Many people know him as postmaster general. Some know him as a successful businessman or the former CEO of New Breed Logistics. But members of the Elon community know Louis DeJoy as one of the benefactors for Odyssey scholarships, and as a member of the Elon University Board of Trustees since 2007.
DeJoy’s story as a leader reaches back decades. After graduating from Stetson University in Florida, DeJoy served as CEO of High Point-based New Breed Logistics from 1983 to 2014. DeJoy told the Greensboro News & Record in 2004 that he grew the company — founded by his father in 1968 — from a simple trucking company into a larger logistics operation with high-profile clients such as Boeing and Verizon Wireless.
Once DeJoy sold New Breed to Connecticut-based XPO Logistics in 2014, he transitioned to CEO of XPO’s North American supply chain until he became a member of the company’s board of directors, where he served until 2018.
Ten years after becoming a trustee, DeJoy was honored with Elon’s medal for entrepreneurial leadership in 2017 for his work with New Breed and XPO Logistics.
“I guess I was an entrepreneur once, when I first started,” DeJoy said in his acceptance speech. “The rest of my life was implementing and operating my plan, and that is where success comes.”
A year after receiving his honor from the university, DeJoy and his wife Aldona Wos established the DeJoy-Wos Odyssey Scholars Endowment meant for “highly motivated students from Title I schools in Guilford County,” according to Elon University.
After multiple requests for an interview, DeJoy was unavailable for comment before the publication of this story.
DeJoy stepped into the role as the country’s 75th postmaster and was selected by a unanimous vote by the United States Postal Service Board of Governors, according to a press release.
Since DeJoy took on the role postmaster general, the USPS has experienced slowdowns, a lack of overtime pay for workers and post office box removals. DeJoy refuted claims of the post office being unable to handle a surplus of mail-in ballots come November in a hearing on Aug. 21, but Democratic congressmen — and their constituents — are still not convinced.
In the Elon community, alumni, faculty and students have expressed their concerns regarding the university’s continued affiliation with DeJoy. In response to concerns brought forth to Lee Bush, chair of the academic council, Elon University President Connie Book asked community members to remember the contributions DeJoy has made to Elon as a whole.
“The board fully supports our community’s belief that a free, fair and impartial election process is essential and forms the foundation of American democracy,” Book said. “Mr. DeJoy has said that he shares those values, and the board looks forward to hearing his upcoming testimony in Washington.”
Jeffery Clark, professor of mathematics at Elon, requested that Bush ask Book and Board of Trustees Chair Edmund Moriarty to make a clear statement regarding their position on the USPS and DeJoy. Clark said he had hoped the university would make a statement and stand with the USPS, and he was “disappointed” in the eventual response from Book, especially with the focus put on Elon specifically and the lack of problems with mail services on campus rather than the impact of the issue on the nation as a whole.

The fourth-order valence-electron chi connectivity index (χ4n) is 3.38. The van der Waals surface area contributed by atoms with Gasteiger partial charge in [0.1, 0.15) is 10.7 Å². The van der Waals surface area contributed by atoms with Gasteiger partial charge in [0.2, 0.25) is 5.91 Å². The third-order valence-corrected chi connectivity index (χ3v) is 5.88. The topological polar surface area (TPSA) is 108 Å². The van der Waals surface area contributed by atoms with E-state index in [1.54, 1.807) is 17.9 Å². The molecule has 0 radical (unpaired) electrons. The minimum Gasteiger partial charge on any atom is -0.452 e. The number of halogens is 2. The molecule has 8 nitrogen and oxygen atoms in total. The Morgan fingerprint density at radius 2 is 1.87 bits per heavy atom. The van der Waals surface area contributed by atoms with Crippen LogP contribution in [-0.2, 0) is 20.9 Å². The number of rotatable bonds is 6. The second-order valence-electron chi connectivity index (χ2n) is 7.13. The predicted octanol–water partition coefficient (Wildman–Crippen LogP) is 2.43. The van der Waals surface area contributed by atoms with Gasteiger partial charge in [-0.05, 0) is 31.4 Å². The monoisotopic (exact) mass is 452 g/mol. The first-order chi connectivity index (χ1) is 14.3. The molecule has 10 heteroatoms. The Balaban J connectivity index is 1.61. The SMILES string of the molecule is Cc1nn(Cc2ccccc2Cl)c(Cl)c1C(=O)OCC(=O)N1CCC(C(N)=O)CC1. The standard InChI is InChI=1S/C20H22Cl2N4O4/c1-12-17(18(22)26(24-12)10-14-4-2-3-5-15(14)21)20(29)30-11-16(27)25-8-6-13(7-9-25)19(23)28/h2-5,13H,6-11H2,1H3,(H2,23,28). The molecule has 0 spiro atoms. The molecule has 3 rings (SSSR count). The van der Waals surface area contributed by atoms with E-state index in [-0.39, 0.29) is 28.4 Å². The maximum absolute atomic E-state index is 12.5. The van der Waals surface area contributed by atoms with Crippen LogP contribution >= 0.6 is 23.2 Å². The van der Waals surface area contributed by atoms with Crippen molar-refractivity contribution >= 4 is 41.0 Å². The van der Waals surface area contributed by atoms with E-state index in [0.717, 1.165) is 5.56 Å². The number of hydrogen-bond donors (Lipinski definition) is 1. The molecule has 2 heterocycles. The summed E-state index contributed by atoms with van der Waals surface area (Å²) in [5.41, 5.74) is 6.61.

“I can’t tell you how disappointed I was for a fixation on ‘we’re okay, so I guess it’s not a problem,’” Clark said. “That just struck me so inappropriate and tone deaf certainly to the larger community."
Now, Clark will be making a motion in the Sept. 4 faculty meeting. There will be a vote to ask DeJoy to commit through “words and action” to improve the service provided to the nation by USPS, as well as to resolve any financial conflict of interest. Failing these actions, Clark said, DeJoy should leave his position as a trustee at Elon.
Though a vote of this nature is non-binding, Clark said he hopes if the motion passes and is publicized, other members of the community may “take a stand” separating the university from DeJoy’s actions as postmaster general.
“If he is not to be held accountable as a representative of Elon University at this high level then we as a community have no claim to teach university values in our classrooms,” Clark said. “Our students learn from our actions every bit as much as they learn from our words.”
Joanna Penick ‘03 began a petition for the removal of DeJoy in early August. The alum said in addition to his actions as postmaster general, DeJoy’s affiliation with Trump also contributed to her starting the petition.
“I googled DeJoy to see that he was also a Trump megadonor and it soon became apparent what Trump and DeJoy had planned for the post office in regards to their attack on mail-in voting and attempts to sway the 2020 election in Trump’s favor,” Penick said.
The petition, which received over 500 signatures in the first 24 hours, now has over 4,000 signatures.
After seeing Book’s response to the academic council, Penick said the university’s statement was disappointing but not surprising, and she has since begun distancing herself from the university. The response “left a lot to be desired,” and Penick said she wished the university had addressed alumni, students and staff, not just faculty.
When Book mentioned in her response that the people they had heard from “weren’t aware of how much DeJoy had done for the university,” Penick said she felt the comment was condescending towards those voicing their concerns.
“It’s not that we’re not aware. I’ve read the numbers, I know how much money he gave,” Penick said. “It’s just that I value, and the people signing the petition and the people calling for his removal value, democracy over donations, and it’s clear that Elon does not.”